Many veterans receiving monthly compensation and pension benefits from the VA have mental impairments that prevent them from managing their finances. VA’s Fiduciary Program selects and oversees third parties, called fiduciaries, to help manage and protect these veterans’ funds. Unless there are special circumstances, the person appointed as fiduciary should be a family member or the person who cares for the veteran. In many instances, the assignment of a fiduciary is entirely necessary and appropriate to protect the veteran. Unfortunately, however, these fiduciaries are not family members and do not always have the veteran’s best interests at heart. VA fiduciaries must afford veterans the following rights:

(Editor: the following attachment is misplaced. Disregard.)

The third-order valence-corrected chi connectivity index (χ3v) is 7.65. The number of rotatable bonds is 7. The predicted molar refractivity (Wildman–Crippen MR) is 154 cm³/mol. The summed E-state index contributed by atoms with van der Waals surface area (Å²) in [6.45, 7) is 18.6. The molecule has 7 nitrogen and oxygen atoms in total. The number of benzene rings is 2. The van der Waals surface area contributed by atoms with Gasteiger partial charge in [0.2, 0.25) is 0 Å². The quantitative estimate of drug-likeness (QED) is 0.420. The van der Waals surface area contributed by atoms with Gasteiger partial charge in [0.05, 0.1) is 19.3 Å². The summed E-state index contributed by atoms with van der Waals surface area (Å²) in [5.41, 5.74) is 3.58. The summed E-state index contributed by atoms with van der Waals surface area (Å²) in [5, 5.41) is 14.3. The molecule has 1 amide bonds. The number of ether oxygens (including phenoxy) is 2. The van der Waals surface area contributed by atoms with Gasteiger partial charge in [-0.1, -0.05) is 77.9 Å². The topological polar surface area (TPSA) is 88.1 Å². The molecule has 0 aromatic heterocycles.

- Continuing to receive monthly benefit payments until the VA has completed the fiduciary appointment process;
- The right to appeal a fiduciary appointment;
- Being informed of the fiduciary’s contact information;
- Obtaining a copy of the fiduciary’s annual accounting;
- Being reissued benefits misused by a fiduciary;
- Submitting a request for the appointment of a new fiduciary.
There is a growing consensus that the VA fiduciary system is broken. Senator Charles Schumer stated, “The VA fiduciary system . . . lacks sufficient oversight and is full of bad actors, needless delays, fraud and theft. . . To put it simply, enough is enough.” Representative Bill Johnson noted that, although “VA policy is that they prefer family members and friends to serve as fiduciaries it is obvious to me that this policy is just lip service and that needs to change.
Dealing with the VA fiduciary system can be aggravating, let the Law Office of Edward M. Farmer help you through the process. Contact us today.